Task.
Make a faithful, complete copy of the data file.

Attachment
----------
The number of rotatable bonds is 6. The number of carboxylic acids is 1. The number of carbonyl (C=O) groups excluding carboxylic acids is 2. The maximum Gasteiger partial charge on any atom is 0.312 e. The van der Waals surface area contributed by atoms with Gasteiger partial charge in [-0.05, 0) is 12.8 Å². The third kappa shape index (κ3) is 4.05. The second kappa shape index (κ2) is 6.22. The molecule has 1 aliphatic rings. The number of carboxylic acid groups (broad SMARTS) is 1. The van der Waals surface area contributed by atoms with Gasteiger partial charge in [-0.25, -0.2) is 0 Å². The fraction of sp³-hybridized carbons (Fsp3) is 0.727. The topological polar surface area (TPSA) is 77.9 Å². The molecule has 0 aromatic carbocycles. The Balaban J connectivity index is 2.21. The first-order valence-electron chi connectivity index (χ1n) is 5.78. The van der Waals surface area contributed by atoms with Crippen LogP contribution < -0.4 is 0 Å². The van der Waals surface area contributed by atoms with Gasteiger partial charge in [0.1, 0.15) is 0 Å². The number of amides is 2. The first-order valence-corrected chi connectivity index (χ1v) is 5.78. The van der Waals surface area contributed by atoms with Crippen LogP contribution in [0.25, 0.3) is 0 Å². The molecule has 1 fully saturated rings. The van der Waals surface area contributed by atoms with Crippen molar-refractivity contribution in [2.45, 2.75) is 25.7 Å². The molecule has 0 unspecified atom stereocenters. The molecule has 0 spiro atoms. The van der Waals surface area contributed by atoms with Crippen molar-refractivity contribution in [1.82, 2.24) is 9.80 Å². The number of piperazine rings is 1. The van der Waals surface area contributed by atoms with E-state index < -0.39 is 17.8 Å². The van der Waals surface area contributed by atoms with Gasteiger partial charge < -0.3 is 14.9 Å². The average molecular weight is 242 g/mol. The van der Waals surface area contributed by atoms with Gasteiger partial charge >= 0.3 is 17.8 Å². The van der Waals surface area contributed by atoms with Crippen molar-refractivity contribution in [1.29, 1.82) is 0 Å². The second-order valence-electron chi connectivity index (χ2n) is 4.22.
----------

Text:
The number of rotatable bonds is 6. The number of carboxylic acids is 1. The number of carbonyl (C=O) groups excluding carboxylic acids is 2. The maximum Gasteiger partial charge on any atom is 0.312 e. The van der Waals surface area contributed by atoms with Gasteiger partial charge in [-0.05, 0) is 12.8 Å². The third kappa shape index (κ3) is 4.05. The second kappa shape index (κ2) is 6.22. The molecule has 1 aliphatic rings. The number of carboxylic acid groups (broad SMARTS) is 1. The van der Waals surface area contributed by atoms with Gasteiger partial charge in [-0.25, -0.2) is 0 Å². The fraction of sp³-hybridized carbons (Fsp3) is 0.727. The topological polar surface area (TPSA) is 77.9 Å². The molecule has 0 aromatic carbocycles. The Balaban J connectivity index is 2.21. The first-order valence-electron chi connectivity index (χ1n) is 5.78. The van der Waals surface area contributed by atoms with Crippen LogP contribution < -0.4 is 0 Å². The van der Waals surface area contributed by atoms with Gasteiger partial charge in [0.1, 0.15) is 0 Å². The number of amides is 2. The first-order valence-corrected chi connectivity index (χ1v) is 5.78. The van der Waals surface area contributed by atoms with Crippen LogP contribution in [0.25, 0.3) is 0 Å². The molecule has 1 fully saturated rings. The van der Waals surface area contributed by atoms with Crippen molar-refractivity contribution in [2.45, 2.75) is 25.7 Å². The molecule has 0 unspecified atom stereocenters. The molecule has 0 spiro atoms. The van der Waals surface area contributed by atoms with Crippen molar-refractivity contribution in [1.82, 2.24) is 9.80 Å². The number of piperazine rings is 1. The van der Waals surface area contributed by atoms with E-state index < -0.39 is 17.8 Å². The van der Waals surface area contributed by atoms with Gasteiger partial charge < -0.3 is 14.9 Å². The average molecular weight is 242 g/mol. The van der Waals surface area contributed by atoms with Gasteiger partial charge >= 0.3 is 17.8 Å². The van der Waals surface area contributed by atoms with Crippen molar-refractivity contribution in [1.29, 1.82) is 0 Å². The second-order valence-electron chi connectivity index (χ2n) is 4.22.